The “Gotham: Secret Stories” panel at 5:30PM in the Marriot Atrium Ballroom on Saturday was not only full to near capacity, it was packed with guests, too. David Mazouz, Sean Pertwee, Robin Lord Taylor, Chris Chalk, and Drew Powell joined moderator Tony Gowell to answer questions and tell stories from the behind the scenes of Gotham.
The questions from the audience were a little slow in starting, and Taylor was amused by the idea of a panel where we all just stare at each other in the dark for 45 minutes. “And then we’d leave going, ‘That went pretty well,’” he added.
One of the early questions went to Mazouz. He was asked about this being his first con, but he corrected that this was specifically his first Dragon Con, which he added was awesome. He said, “You guys are like San Diego on crack!” That made everyone laugh (because it’s true). Mazouz was also asked what it meant to him personally to play a young Bruce Wayne and said that initially it was just another job to him. But then they went to San Diego Comic Con before the show had even aired, and people were so excited to see it. That’s when he realized it was a big deal. Now, as he’s become a fan of Batman and learned a lot about how Bruce Wayne has been portrayed previously both in the comics and in the movies, it means everything to him to play a Bruce Wayne that’s never been seen before. “Really, it’s just the opportunity of a lifetime.”
The theme of playing these characters that are familiar but very different recurred during the panel. Where this show carves out its niche is that it’s telling a story at least 10 years before there even is a Batman. So while there are certain character traits about The Penguin and Alfred Pennyworth, for instance, that are evocative of the movies and the comics, the show has allowed the portrayal of them to evolve from a new place. Mazouz gave a shout out to Taylor during the panel for bringing redeeming qualities to The Penguin. “You feel for him and that’s all Robin!”
Powell noted that for most of them, Gotham is a life-changing job, and they are all genuinely thrilled to be on the show. Chalk told a story about when his father passed away during the show, he and Pertwee and some others just sat around, telling stories of their fathers. He went on to say that when you work with people who are joyful, then you bring that joy home with you. “Having family at home and at work is ideal,” he added. Pertwee chimed in that they all care so much that they still get nervous on the show. They don’t want to be the one that forgets a line or messes something up. Taylor added that since they’re all such good friends, it’s weird when you’re talking to your friend dressed up in a weird outfit, but then stopped himself saying, “Wait, who am I talking to?”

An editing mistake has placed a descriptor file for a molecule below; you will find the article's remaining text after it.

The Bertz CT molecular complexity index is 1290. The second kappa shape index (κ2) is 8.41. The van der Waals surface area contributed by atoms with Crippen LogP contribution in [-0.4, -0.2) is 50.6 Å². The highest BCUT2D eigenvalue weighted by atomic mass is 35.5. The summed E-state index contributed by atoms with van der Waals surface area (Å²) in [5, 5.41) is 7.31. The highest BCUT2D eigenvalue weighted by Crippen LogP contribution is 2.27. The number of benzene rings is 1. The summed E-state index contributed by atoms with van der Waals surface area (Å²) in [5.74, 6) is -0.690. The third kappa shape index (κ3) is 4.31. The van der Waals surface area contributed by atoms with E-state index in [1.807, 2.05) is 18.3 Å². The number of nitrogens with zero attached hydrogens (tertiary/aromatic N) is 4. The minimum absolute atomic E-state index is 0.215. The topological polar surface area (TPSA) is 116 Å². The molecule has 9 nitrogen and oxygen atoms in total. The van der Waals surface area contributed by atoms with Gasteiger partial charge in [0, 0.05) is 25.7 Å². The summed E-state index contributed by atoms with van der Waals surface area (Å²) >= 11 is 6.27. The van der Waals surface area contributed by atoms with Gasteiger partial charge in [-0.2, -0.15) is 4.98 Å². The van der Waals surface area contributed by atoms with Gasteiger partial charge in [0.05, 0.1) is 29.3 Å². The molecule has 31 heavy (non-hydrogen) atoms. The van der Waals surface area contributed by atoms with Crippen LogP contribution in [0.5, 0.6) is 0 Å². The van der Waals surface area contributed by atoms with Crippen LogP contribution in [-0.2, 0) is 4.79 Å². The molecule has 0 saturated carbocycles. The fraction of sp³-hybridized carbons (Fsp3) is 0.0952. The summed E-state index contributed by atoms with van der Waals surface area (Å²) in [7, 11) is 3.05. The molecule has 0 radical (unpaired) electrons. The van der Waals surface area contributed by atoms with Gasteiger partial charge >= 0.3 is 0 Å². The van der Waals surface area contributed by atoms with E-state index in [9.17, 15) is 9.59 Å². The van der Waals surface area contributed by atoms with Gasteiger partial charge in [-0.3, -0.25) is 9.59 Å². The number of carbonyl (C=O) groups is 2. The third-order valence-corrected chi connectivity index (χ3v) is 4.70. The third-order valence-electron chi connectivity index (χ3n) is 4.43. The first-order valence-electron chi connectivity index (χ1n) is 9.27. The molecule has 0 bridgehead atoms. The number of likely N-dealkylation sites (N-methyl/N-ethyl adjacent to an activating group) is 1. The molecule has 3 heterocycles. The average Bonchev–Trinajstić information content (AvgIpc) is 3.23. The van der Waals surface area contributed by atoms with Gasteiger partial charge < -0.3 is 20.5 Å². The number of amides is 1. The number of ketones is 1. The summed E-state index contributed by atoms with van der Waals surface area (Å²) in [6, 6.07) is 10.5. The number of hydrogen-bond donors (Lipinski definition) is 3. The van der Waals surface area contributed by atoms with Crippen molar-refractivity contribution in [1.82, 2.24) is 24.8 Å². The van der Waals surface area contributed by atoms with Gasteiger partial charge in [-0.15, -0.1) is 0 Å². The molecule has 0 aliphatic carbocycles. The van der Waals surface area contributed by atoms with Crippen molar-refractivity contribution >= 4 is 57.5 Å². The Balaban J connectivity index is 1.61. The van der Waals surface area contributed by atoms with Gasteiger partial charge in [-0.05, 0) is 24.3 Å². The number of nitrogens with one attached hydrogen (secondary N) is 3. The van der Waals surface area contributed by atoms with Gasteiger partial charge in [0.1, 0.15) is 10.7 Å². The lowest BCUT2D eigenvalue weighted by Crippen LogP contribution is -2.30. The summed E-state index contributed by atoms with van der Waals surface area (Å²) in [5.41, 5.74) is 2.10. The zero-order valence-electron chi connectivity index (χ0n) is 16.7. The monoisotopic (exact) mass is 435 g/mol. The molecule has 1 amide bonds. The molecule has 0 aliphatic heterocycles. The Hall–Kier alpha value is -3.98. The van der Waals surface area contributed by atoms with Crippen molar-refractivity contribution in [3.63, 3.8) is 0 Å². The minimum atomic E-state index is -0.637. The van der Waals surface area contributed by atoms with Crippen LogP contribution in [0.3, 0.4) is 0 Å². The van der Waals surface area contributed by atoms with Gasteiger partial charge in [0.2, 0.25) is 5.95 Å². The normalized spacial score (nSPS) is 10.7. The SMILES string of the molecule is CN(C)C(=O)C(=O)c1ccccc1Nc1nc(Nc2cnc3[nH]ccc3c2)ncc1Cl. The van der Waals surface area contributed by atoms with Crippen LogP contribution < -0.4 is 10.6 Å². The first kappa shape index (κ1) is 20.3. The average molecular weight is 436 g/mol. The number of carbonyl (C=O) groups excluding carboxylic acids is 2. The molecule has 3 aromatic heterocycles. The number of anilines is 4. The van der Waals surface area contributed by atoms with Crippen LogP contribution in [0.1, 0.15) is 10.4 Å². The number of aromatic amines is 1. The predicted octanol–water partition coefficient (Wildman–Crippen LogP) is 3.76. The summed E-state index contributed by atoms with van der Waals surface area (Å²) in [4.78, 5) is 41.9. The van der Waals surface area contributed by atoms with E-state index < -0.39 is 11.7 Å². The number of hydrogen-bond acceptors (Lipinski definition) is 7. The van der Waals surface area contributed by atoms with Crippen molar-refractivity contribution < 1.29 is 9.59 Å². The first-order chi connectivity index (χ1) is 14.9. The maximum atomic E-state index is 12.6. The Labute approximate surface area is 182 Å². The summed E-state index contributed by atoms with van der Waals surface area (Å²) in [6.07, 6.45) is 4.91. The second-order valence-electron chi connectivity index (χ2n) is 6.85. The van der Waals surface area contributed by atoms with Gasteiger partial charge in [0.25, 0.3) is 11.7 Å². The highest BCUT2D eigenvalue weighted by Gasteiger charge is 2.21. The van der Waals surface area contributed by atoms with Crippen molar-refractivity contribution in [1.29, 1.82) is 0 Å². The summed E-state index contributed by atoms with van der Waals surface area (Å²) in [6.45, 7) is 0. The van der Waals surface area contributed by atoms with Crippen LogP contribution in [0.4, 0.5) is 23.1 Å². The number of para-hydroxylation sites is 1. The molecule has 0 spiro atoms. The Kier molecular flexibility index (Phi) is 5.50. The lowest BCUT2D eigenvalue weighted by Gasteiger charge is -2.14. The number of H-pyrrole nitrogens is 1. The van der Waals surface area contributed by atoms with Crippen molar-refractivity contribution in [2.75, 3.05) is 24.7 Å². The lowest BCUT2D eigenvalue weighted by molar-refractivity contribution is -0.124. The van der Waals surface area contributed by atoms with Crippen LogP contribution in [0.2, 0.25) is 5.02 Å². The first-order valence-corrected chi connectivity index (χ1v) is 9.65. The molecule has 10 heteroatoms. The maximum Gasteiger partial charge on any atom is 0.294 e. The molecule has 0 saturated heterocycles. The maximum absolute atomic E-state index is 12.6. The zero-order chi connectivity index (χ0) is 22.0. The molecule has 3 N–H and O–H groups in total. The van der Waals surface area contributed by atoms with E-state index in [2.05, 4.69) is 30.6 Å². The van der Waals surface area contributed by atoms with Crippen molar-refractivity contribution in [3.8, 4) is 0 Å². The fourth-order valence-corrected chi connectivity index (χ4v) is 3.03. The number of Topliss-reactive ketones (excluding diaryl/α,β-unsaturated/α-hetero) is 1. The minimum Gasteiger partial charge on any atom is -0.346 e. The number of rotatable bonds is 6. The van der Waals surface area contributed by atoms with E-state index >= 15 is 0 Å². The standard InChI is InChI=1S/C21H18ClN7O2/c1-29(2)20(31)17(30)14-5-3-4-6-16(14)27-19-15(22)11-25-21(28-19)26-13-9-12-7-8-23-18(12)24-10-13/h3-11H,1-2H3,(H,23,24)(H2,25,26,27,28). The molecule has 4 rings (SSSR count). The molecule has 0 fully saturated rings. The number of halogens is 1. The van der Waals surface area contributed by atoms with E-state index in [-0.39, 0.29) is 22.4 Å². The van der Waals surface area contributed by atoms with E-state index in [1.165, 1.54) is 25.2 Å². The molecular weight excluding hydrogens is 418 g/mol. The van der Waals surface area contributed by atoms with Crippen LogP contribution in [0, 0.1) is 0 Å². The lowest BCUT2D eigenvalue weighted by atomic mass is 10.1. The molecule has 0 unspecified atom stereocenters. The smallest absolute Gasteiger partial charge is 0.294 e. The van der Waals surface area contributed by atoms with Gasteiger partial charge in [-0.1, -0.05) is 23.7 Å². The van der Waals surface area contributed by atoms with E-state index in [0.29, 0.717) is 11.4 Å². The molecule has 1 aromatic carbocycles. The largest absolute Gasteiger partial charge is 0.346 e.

Chalk, it turns out, it the biggest comic book fan of the group, and he noted that he does love Marvel more than DC. Everyone seemed happy to learn that in the upcoming season his character, Lucius Fox, would have more to do and we’d be seeing much more of him.
One of the final questions was about any other projects they had done or were doing that might be coming out soon. Chalk has a recurring role in Underground and is in a short doing the festival circuits called Four Pounds of Flowers. He is also in a film called Come and Find Me. Mazouz can be seen in a horror movie coming out on December 2 called Incarnate. Taylor is in a film currently doing festivals called The Long Home, and can be heard as the voice of The Outsider in the game Dishonored 2. Pertwee hasn’t been doing much in addition to the show and the voice acting that he does for games in the UK. Powell is in a movie he hopes will be released eventually called Geostorm, and he has shot a short web series called Man Jam, about the garage band he has with his friends. The series can be found at manjamtheseries.com, NOT Powell stressed, at manjam.com.
About halfway into the panel, Gowell asked each of them to think of a single word they could say at the end that would be a little teaser for the new season. Even though he gave them all a half hour to think about it, Powell still struggled a little. He eventually came up with “torn.” Pertwee said “allegiances,” Taylor said “bromance,” and Mazouz said “owls.” Chalk ended with “man jam.” It seemed like a fitting way to end the panel.